My mum found a variant of this recipe in a French magazine years ago and I have always been a huge fan. The original one was slightly more sophisticated – it had morels. Yum! It indeed would be delicious with morels, but we’ll keep these for very special occasions. For casual dining or even dinner parties, I recommend this simpler version. While quick and easy, this recipe tends to make a big impression and even convert the fish skeptics.
Preparation Time: 15 minutes
Cooking Time: 15 minutes
- 4 small John Dory fillets or 2 large ones
- 75g or half a log of fresh goat cheese
- 10ml of thickened cream
- 2 fresh rosemary sprigs
- 3 to 4 tomatoes
- 1 bunch broccolini*
Step 1 – Prepare the fish: Rub the fish fillets with olive oil and leave them to rest.
Step 2 – Prepare the tomatoes: Peel and seed the tomatoes*, and cut them into 16 chunks (cut each eighth into 2).
Step 3 – Make the sauce: In a small saucepan, whisk the goat cheese with the thickened cream over medium heat until homogenous. Then add the dices of tomato and the washed rosemary sprigs*. Cook, on gentle boil, for 10 to 15 minutes or until the sauce takes an orange colour. Stir occasionally to ensure that the sauce does not stick to the bottom of the pan.
Step 4 – Boil the greens: Bring a pot of salted water to a gentle boil and cook the broccolini for 7 minutes*. Drain and set aside.
Step 5 – Pan-fry the fish: Heat olive oil in a frying pan. Once hot, add the fish fillets, skin down, and hold them flat with a small plate or the back of a spatula. This will ensure even cooking by preventing the fillets from curling. Once the edges of the fillets have turned opaque, turn the fish over and cook for another minute skin up*. Then, take the frying pan off the heat and let the fish rest for one minute or so in the pan before serving. It will keep cooking while it is resting. The cooking time will depend on the thickness of the fillets.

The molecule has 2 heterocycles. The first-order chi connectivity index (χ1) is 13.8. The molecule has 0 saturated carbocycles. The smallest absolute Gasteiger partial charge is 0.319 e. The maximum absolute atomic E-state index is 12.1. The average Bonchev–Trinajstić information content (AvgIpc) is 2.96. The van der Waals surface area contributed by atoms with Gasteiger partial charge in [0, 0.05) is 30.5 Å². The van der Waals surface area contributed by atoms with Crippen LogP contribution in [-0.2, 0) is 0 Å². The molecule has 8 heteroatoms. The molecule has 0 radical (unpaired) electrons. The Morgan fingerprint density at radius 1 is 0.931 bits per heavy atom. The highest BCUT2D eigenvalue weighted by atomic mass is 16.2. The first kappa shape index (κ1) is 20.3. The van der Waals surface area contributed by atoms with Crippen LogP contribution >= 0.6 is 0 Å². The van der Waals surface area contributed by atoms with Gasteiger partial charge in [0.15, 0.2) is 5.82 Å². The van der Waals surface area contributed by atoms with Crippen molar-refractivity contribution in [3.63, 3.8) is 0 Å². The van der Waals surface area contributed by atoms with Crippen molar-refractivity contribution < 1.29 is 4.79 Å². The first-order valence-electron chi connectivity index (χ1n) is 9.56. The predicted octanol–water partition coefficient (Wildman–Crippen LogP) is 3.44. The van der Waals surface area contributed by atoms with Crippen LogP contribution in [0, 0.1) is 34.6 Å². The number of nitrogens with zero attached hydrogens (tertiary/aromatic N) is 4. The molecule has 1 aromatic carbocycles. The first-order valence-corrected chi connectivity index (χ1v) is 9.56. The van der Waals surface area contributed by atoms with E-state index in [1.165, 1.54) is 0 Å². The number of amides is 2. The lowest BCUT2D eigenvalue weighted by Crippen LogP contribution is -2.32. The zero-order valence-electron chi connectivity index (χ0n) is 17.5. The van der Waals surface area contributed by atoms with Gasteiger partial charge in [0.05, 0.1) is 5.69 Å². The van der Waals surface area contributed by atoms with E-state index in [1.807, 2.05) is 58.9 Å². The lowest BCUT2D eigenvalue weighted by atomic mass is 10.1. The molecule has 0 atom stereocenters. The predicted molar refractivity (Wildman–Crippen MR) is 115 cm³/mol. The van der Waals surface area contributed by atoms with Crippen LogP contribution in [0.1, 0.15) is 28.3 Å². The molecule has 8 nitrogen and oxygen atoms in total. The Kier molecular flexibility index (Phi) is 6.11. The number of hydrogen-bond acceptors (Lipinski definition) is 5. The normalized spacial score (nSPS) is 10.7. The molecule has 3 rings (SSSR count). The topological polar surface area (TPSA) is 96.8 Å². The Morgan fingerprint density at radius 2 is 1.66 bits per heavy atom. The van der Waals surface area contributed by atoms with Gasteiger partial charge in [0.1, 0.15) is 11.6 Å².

Step 6 – Serve: Place a generous quantity of sauce in a deep plate and place the broccolini and fish fillets on top. Season to taste and decorate with a rosemary sprig.
Enjoy with a Sauvignon Blanc or a dry Riesling.
Mix & Match
Not a fan of greens? Try replacing broccolini by roast pumpkin or boiled potatoes. They will work wonder at absorbing the sauce. As per the original recipe, you could also add a side of pan-fried mushrooms. Finally, John Dory could be replaced by Snapper or Leather Jacket to name a few.
*Did you Know?
- To peel tomatoes, cut a cross through the skin of the base of the tomato and immerse in boiling water for 30 seconds. Rinse in cold water and the skin will come off easily.
- To seed a tomato, cut it into quarters and remove the seeds with your fingers.
- To achieve beautiful green and crunchy broccolini, cook the broccolini in salted water for 7 minutes on gentle boil. If you are not going to eat the broccolini straight away, rinse them under cold/icy water to stop the cooking process. This way, they will retain a bright green colour and an attractive crunch! When you are ready to serve, reheat the broccolini by briefly re-plunging it in boiling water.
- Cooking vegetables in salted water improves the retention of flavour and nutrients.
- To obtain a nice crispy skin use a generous quantity of olive oil and make sure that the pan is really hot before adding the fish. For thin fillets like John Dory, Snapper or Leather Jackets, do most of the cooking skin down.
- Broccolini was developed in Japan by crossing broccoli and kai-lan (Chinese broccoli).
- To prevent rosemary leaves from falling into the sauce, wrap the rosemary sprigs in a permeable cloth. I use original superwipes by Chux.